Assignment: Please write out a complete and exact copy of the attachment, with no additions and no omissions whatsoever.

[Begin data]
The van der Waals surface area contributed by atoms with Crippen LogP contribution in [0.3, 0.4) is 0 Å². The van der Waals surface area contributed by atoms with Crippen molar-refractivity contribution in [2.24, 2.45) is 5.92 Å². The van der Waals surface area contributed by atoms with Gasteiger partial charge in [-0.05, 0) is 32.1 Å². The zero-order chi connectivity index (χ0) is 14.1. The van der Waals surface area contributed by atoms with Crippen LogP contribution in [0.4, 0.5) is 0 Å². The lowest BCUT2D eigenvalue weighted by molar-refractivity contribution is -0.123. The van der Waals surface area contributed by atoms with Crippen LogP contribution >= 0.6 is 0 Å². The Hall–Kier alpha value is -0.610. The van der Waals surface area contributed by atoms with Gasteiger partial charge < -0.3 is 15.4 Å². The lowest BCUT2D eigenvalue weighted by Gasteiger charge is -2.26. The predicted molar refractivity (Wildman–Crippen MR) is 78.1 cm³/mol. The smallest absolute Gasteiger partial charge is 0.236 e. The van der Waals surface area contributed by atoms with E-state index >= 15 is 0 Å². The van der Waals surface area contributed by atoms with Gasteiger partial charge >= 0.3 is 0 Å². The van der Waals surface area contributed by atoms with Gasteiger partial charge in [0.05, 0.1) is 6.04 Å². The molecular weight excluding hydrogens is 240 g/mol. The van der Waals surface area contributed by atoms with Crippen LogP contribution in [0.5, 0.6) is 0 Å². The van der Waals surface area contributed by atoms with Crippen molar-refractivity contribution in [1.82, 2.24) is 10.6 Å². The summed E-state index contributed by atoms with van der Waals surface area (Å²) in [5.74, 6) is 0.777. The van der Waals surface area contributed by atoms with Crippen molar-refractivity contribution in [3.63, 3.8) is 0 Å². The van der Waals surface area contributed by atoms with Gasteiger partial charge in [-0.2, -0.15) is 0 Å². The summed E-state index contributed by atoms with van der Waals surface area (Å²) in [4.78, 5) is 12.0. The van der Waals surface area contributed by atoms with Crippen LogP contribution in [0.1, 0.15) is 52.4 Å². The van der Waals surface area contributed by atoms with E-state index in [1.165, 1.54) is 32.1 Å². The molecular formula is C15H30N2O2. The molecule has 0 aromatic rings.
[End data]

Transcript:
The van der Waals surface area contributed by atoms with Crippen LogP contribution in [0.3, 0.4) is 0 Å². The van der Waals surface area contributed by atoms with Crippen molar-refractivity contribution in [2.24, 2.45) is 5.92 Å². The van der Waals surface area contributed by atoms with Gasteiger partial charge in [-0.05, 0) is 32.1 Å². The zero-order chi connectivity index (χ0) is 14.1. The van der Waals surface area contributed by atoms with Crippen LogP contribution in [0.4, 0.5) is 0 Å². The lowest BCUT2D eigenvalue weighted by molar-refractivity contribution is -0.123. The van der Waals surface area contributed by atoms with Crippen LogP contribution >= 0.6 is 0 Å². The Hall–Kier alpha value is -0.610. The van der Waals surface area contributed by atoms with Gasteiger partial charge < -0.3 is 15.4 Å². The lowest BCUT2D eigenvalue weighted by Gasteiger charge is -2.26. The predicted molar refractivity (Wildman–Crippen MR) is 78.1 cm³/mol. The smallest absolute Gasteiger partial charge is 0.236 e. The van der Waals surface area contributed by atoms with E-state index >= 15 is 0 Å². The van der Waals surface area contributed by atoms with Gasteiger partial charge >= 0.3 is 0 Å². The van der Waals surface area contributed by atoms with Gasteiger partial charge in [0.05, 0.1) is 6.04 Å². The molecular weight excluding hydrogens is 240 g/mol. The van der Waals surface area contributed by atoms with Crippen LogP contribution in [0.5, 0.6) is 0 Å². The van der Waals surface area contributed by atoms with Crippen molar-refractivity contribution in [1.82, 2.24) is 10.6 Å². The summed E-state index contributed by atoms with van der Waals surface area (Å²) in [5.74, 6) is 0.777. The van der Waals surface area contributed by atoms with Crippen molar-refractivity contribution in [3.63, 3.8) is 0 Å². The van der Waals surface area contributed by atoms with Gasteiger partial charge in [-0.2, -0.15) is 0 Å². The summed E-state index contributed by atoms with van der Waals surface area (Å²) in [4.78, 5) is 12.0. The van der Waals surface area contributed by atoms with Crippen LogP contribution in [0.1, 0.15) is 52.4 Å². The van der Waals surface area contributed by atoms with E-state index in [1.165, 1.54) is 32.1 Å². The molecular formula is C15H30N2O2. The molecule has 0 aromatic rings.